Boykin v. Alabama

United States Supreme Court

395 U.S. 238, 89 S.Ct. 1709, 23 L.Ed.2d 274 (1969)

 

      Here the Supreme Court holds that because a plea of guilty constitutes a waiver of the right to trial, the trial judge must determine that a defendant’s guilty plea is being entered knowingly and intelligently before accepting the plea.

 

Mr. Justice Douglas delivered the opinion of the Court.

 

      In the spring of 1966, within the period of a fortnight, a series of armed robberies occurred in Mobile, Alabama. The victims, in each case, were local shopkeepers open at night who were forced by a gunman to hand over money. While robbing one grocery store, the assailant fired his gun once, sending a bullet through a door into the ceiling. A few days earlier in a drugstore, the robber had allowed his gun to discharge in such a way that the bullet, on ricochet from the floor, struck a customer in the leg. Shortly thereafter a local grand jury returned five indictments against petitioner, a 27-year-old Negro, for common-law robbery—an offense punishable in Alabama by death.

 

      Before the matter came to trial, the court determined that petitioner was indigent and appointed counsel to represent him. Three days later, at his arraignment, petitioner pleaded guilty to all five indictments. So far as the record shows, the judge asked no questions of petitioner concerning his plea, and petitioner did not address the court. ...

 

      A plea of guilty is more than a confession which admits that the accused did various acts; it is itself a conviction; nothing remains but to give judgment and determine punishment. ... Admissibility of a confession must be based on a “reliable determination on the voluntariness issue which satisfies the constitutional rights of the defendant.” ... The requirement that the prosecution spread on the record the prerequisites of a valid waiver is no constitutional innovation. ... “The record must show, or there must be an allegation and evidence which show, that an accused was offered counsel but intelligently and understandingly rejected the offer. Anything less is not waiver.” …

 

      We think that the same standard must be applied to determining whether a guilty plea is voluntarily made. For, as we have said, a plea of guilty is more than an admission of conduct; it is a conviction. Ignorance, incomprehension, coercion, terror, inducements, subtle or blatant threats might be a perfect cover-up of unconstitutionality. The question of an effective waiver of a federal constitutional right in a proceeding is of course governed by federal standards. ...

 

      Several federal constitutional rights are involved in a waiver that takes place when a plea of guilty is entered in a state criminal trial. First, is the privilege against compulsory self-incrimination guaranteed by the Fifth Amendment and applicable to the States by reason of the Fourteenth. ... Second, is the right to trial by jury. ... Third, is the right to confront one’s accusers. ... We cannot presume a waiver of these three important federal rights from a silent record.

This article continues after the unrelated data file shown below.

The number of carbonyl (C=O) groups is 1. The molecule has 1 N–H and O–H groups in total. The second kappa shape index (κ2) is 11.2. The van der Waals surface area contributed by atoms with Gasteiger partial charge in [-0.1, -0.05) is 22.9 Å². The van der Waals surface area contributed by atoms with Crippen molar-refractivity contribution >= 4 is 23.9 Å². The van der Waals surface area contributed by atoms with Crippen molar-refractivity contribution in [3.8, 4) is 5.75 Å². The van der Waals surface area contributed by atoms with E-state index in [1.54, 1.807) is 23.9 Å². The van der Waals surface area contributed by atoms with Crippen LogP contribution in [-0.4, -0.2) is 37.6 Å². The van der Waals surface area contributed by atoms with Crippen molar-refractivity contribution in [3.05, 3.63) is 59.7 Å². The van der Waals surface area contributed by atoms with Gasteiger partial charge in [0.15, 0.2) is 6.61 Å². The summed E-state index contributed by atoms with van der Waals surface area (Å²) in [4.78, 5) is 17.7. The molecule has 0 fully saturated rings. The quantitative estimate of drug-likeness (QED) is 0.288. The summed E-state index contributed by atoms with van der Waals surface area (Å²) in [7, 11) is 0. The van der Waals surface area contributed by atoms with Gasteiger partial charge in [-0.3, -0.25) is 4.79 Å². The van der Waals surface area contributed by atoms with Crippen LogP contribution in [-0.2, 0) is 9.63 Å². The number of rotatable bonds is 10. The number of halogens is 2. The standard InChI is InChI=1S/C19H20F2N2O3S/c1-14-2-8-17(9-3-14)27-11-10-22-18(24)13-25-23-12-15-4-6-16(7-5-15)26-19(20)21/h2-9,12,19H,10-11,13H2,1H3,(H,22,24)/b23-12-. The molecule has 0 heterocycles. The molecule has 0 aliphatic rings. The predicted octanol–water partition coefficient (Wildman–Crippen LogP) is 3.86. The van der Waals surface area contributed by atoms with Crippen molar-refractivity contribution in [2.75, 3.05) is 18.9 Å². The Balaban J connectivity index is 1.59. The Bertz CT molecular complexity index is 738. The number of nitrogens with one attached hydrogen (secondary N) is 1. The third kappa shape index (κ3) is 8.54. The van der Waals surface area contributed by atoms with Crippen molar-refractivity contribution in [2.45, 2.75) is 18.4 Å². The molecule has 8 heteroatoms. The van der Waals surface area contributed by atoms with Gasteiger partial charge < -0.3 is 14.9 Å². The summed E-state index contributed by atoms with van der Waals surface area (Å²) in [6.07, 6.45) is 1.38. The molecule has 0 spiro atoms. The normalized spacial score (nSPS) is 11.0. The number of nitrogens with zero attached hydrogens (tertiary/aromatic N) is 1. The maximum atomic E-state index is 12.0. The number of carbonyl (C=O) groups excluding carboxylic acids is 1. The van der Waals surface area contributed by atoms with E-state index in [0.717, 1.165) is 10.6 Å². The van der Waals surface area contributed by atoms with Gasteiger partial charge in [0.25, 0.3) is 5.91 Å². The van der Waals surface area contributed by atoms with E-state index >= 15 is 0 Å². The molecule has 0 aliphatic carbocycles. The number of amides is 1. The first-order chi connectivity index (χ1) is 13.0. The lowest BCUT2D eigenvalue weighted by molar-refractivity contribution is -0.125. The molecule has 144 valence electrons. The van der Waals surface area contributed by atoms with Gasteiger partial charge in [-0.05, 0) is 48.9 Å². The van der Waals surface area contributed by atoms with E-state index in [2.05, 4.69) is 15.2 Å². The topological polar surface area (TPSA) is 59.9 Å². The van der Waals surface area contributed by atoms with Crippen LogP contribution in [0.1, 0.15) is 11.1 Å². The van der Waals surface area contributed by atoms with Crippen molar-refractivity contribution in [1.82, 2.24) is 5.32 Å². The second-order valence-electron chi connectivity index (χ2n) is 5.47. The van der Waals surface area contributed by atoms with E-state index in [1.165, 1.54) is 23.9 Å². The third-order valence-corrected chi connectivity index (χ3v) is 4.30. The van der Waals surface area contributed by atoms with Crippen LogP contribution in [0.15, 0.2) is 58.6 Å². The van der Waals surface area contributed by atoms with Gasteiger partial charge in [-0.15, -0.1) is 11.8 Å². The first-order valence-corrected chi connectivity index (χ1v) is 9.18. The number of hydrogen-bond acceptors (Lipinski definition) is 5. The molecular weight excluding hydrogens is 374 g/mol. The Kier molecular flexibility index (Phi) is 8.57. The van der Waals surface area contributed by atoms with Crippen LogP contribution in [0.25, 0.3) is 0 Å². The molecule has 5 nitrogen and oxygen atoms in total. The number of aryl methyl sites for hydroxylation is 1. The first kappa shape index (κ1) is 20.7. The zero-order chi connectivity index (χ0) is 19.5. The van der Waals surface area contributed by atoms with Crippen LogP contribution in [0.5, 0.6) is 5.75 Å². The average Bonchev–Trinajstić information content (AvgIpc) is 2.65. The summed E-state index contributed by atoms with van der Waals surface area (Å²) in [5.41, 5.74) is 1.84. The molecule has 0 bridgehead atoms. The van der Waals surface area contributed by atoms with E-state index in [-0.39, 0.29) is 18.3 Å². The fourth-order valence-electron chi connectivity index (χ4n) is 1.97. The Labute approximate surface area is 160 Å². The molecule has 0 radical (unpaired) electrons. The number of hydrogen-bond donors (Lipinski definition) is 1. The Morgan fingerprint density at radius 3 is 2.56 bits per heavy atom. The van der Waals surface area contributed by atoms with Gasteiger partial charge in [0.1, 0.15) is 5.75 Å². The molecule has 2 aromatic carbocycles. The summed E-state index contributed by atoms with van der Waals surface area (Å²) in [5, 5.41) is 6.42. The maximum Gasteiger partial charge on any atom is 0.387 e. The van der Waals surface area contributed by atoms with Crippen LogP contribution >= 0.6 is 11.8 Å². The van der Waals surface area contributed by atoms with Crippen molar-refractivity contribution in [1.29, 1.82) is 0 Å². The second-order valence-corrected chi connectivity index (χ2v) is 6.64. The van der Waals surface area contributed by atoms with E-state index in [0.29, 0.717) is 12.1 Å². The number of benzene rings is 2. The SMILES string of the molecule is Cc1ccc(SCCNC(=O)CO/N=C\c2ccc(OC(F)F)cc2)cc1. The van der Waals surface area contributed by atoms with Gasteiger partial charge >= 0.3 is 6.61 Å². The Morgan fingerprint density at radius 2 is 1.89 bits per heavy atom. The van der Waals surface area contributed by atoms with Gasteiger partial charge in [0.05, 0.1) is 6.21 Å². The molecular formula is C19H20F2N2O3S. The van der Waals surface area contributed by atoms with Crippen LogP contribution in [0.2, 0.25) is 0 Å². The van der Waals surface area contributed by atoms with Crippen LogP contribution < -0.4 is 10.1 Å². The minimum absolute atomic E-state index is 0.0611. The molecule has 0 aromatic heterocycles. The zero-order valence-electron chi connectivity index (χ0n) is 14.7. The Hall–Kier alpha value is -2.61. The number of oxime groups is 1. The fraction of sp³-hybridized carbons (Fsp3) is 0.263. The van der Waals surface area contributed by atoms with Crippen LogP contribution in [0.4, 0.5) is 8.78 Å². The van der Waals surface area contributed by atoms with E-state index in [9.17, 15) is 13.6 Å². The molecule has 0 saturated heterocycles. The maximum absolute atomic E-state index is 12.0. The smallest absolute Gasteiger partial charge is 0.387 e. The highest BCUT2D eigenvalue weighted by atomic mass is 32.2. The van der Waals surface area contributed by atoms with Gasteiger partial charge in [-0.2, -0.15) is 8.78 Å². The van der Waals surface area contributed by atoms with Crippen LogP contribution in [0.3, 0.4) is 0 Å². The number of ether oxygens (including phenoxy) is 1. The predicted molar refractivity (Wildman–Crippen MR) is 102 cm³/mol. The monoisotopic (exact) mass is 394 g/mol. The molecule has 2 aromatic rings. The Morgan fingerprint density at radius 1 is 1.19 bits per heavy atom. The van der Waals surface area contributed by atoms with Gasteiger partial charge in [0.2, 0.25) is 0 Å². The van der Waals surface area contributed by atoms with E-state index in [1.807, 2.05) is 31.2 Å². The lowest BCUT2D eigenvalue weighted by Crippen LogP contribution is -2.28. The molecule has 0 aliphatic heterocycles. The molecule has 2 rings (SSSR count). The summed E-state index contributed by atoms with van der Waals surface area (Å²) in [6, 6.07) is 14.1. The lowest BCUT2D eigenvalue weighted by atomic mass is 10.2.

What is at stake for an accused facing death or imprisonment demands the utmost solicitude of which courts are capable in canvassing the matter with the accused to make sure he has a full understanding of what the plea connotes and of its consequence. When the judge discharges that function, he leaves a record adequate for any review that may be later sought ... and forestalls the spin-off of collateral proceedings that seek to probe murky memories.

 

      The three dissenting justices in the Alabama Supreme Court stated the law accurately when they concluded that there was reversible error “because the record does not disclose that the defendant voluntarily and understandingly entered his pleas of guilty.” ...

 

 

Mr. Justice Harlan, whom Mr. Justice Black joins, dissenting. ...

 

      The Court today holds that petitioner Boykin was denied due process of law, and that his robbery convictions must be reversed outright, solely because “the record [is] inadequate to show that petitioner ... intelligently and knowingly pleaded guilty.” … The Court thus in effect fastens upon the States, as a matter of federal constitutional law, the rigid prophylactic requirements of Rule 11 of the Federal Rules of Criminal Procedure. It does so in circumstances where the Court itself has only very recently held application of Rule 11 to be unnecessary in the federal courts. …Moreover, the Court does all this at the behest of a petitioner who has never at any time alleged that his guilty plea was involuntary or made without knowledge of the consequences. I cannot possibly subscribe to so bizarre a result. …

 

      I would hold that petitioner Boykin is not entitled to outright reversal of his conviction simply because of the “inadequacy” of the record pertaining to his guilty plea. Further, I would not vacate the judgment below and remand for a state-court hearing on voluntariness. For even if it is assumed for the sake of argument that petitioner would be entitled to such a hearing if he had alleged that the plea was involuntary, a matter which I find it unnecessary to decide, the fact is that he has never made any such claim. Hence, I consider that petitioner's present arguments relating to his guilty plea entitle him to no federal relief.